The Volokh Conspiracy
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The Other Jurisdictional Question in Moore v. Harper
Did the state court have jurisdiction to grant rehearing?
Last fall the Supreme Court heard oral arguments in Moore v. Harper, the North Carolina case about the "Independent State Legislature Doctrine," which I've written about here. On February 3, however, the North Carolina Supreme Court took the unusual step of granting a petition for rehearing that may cause the state court to reconsider the merits determination that the U.S. Supreme Court is currently reviewing. And yesterday (March 2) the U.S. Supreme Court asked for supplemental briefing about whether that rehearing order renders the decision below non-final, depriving the U.S. Supreme Court of jurisdiction.
Derek Muller has lots more discussion and helpful analysis.
I don't have a strong view about the finality question the Court asked about, but I have been puzzled by a prior, related jurisdictional question. Did the North Carolina state courts have jurisdiction to grant rehearing on the merits?
It is a general maxim of federal jurisdiction that a lower court loses jurisdiction of a case while an appeal is pending. So far as I can tell, this rule isn't entirely mandated by a federal statute, it's just understood to be a consequence of the way appeals work. Similarly, at common law "a writ of certiorari takes the record out of the custody of the inferior tribunal, leaving nothing there to be prosecuted or enforced by execution, and operates as a stay of execution." 14 AM.JUR.2D Certiorari 74 (2d ed.2006).
If that principle applied in Moore v. Harper, then the issue would not be whether the Supreme Court has lost jurisdiction over the case, but rather that the state court might lack jurisdiction to take such actions. Is there some reason that principle would not apply in Moore v. Harper?
One possibility is that the certiorari/pending-appeal principle doesn't apply to state courts for some reason. But I am not sure what that reason would be. The principle doesn't seem to be based on the "supervisory power" of the federal courts or anything like that, but rather on the nature of certiorari or appellate review.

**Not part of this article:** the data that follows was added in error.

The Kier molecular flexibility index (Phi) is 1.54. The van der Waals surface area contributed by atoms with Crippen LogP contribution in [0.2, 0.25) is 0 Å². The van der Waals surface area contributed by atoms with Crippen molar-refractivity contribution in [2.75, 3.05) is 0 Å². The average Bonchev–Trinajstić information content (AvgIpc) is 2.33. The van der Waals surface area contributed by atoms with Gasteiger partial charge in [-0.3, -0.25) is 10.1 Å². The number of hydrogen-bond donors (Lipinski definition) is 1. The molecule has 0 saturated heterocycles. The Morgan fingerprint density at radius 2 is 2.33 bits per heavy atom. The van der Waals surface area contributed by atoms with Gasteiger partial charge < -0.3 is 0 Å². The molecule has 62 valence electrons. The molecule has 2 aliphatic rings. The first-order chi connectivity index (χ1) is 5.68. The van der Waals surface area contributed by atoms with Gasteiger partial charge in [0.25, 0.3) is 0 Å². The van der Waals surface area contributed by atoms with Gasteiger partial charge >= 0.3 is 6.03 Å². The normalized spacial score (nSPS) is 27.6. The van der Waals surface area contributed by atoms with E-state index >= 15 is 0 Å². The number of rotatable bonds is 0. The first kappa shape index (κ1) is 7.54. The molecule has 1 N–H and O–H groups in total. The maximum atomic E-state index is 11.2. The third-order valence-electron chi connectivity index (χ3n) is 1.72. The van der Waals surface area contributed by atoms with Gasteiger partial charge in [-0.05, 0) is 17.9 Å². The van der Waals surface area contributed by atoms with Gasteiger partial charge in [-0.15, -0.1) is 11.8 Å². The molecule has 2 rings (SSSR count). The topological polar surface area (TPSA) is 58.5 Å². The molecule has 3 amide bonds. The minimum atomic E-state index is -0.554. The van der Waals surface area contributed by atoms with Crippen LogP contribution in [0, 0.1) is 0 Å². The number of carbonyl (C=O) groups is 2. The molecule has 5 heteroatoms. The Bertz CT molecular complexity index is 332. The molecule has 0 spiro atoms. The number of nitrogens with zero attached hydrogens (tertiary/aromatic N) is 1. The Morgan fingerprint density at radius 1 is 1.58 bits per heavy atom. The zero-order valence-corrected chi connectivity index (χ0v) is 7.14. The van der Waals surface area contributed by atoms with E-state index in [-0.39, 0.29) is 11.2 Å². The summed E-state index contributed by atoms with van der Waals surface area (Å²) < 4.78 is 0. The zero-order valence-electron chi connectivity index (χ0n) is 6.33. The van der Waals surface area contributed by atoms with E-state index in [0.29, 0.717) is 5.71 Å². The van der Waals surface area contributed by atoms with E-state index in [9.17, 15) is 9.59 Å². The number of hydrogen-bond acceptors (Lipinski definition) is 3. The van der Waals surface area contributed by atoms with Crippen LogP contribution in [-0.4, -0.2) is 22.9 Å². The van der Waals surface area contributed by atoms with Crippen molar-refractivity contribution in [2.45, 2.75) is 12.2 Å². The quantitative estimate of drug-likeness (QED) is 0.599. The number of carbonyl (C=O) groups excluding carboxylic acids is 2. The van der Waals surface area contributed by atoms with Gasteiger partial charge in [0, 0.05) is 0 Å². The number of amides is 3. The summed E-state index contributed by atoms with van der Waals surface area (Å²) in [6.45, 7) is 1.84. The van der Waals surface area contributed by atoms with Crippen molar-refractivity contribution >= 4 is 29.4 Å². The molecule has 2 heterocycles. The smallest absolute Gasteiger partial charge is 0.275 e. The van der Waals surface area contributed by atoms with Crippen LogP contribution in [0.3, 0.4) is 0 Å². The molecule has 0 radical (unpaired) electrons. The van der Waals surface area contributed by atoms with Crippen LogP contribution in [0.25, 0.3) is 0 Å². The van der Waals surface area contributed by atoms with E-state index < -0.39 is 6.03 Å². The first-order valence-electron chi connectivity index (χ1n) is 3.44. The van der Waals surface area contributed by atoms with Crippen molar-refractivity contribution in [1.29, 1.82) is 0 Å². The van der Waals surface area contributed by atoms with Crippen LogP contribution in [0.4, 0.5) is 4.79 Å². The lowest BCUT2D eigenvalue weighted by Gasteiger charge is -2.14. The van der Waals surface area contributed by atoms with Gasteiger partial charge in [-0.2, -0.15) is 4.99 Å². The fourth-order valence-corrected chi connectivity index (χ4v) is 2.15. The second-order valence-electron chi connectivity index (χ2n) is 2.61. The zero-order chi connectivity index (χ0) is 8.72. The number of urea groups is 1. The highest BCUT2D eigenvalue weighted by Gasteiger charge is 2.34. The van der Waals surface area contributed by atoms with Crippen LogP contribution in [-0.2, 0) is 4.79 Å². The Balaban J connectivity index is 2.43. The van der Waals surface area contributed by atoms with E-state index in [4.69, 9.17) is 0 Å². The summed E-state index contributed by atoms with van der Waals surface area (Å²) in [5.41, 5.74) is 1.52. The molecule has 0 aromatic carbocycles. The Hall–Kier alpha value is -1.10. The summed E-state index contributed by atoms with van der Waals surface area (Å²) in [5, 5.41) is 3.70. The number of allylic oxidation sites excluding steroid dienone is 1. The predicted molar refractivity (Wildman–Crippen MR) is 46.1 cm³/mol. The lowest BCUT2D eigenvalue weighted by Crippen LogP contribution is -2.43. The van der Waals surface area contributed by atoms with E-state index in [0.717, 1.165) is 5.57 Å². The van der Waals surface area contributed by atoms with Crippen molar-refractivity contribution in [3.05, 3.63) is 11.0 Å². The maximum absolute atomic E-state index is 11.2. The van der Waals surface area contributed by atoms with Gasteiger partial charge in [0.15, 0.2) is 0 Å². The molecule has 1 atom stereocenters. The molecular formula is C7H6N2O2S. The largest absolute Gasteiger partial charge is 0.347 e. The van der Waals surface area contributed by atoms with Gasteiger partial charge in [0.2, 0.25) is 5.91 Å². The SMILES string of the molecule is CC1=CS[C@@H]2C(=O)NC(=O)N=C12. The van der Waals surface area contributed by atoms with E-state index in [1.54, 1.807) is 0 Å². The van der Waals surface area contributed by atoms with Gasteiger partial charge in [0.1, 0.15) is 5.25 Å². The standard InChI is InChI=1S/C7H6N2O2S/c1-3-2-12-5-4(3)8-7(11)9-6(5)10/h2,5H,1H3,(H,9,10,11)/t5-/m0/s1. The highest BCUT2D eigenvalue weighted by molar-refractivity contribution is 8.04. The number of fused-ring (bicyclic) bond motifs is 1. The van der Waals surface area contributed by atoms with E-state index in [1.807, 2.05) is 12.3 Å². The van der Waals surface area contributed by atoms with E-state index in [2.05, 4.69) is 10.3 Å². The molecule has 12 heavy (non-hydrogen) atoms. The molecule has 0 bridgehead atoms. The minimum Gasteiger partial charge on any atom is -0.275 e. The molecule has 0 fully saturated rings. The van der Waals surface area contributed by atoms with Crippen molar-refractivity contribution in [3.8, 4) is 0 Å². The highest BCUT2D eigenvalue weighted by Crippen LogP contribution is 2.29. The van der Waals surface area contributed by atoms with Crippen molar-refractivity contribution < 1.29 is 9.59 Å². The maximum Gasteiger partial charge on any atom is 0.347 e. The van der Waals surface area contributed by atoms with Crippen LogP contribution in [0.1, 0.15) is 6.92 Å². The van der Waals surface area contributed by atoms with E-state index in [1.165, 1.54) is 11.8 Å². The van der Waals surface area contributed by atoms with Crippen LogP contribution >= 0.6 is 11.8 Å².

Another possibility is that the principle has changed, at least as applied to certiorari. As Ben Johnson has recounted (including last year on this blog), the Supreme Court now uses certiorari to consider only particular questions in a case, not to take responsibility for the whole case itself. This is not how certiorari worked at common law, and so maybe with that change, the certiorari-jurisdiction principle has changed too. I've never heard anybody say this, but it's possible.
A third possibility, and I suppose it is the most likely, is that this has something to do with what Muller calls "the 'two track' approach in this case":
This case went on two separate tracks after the original North Carolina Supreme Court decision finding a partisan gerrymandering, the "Elections Clause" track and the "remedy" track.
The "Elections Clause" track was this petition for cert to the Supreme Court. The "remedy" track sent it back to a three-judge panel with instructions for the legislature to offer a new map, for the trial court to review that map for whether it was a gerrymander, and to implement its own interim map if the legislature failed to draw an appropriate map.
The petitioners here argued that the "Elections Clause" track could be separated from the "remedy" track because whatever happened with the remedy, the Elections Clause argument would remain–the legislature was not permitted to draw the map it wanted, and any remedy, whatever it was, was not going to allow the legislature to draw the map it wanted. . . .
So the Court took the case on that basis.
The two track approach already suggests some exception to the certiorari-jurisdiction principle is afoot. Presumably the Court's theory was that the "Elections Clause" part of the case was final, and could be reviewed, even if the "remedy" part of the case was not—which is also related to the point above about the Court reviewing specific questions rather than the whole case.
But, if that is true, wouldn't it also imply that the North Carolina Supreme Court's continuing jurisdiction over the "remedy" part of the case did not give it continuing jurisdiction over the "Elections Clause" part of the case, which was now up on certiorari? That is, if the two tracks were separate enough for one part of the case to go up on cert., wouldn't they also have to be kept separate enough that the state court had lost jurisdiction over that part?
The question marks above are not rhetorical. I've been puzzling over these questions for almost a month, and still am not confident I understand what is going on here. But with the news that the Supreme Court is going to dig in to the jurisdictional issues here, I figured I would take my puzzlement public in the hope that somebody has this figured out.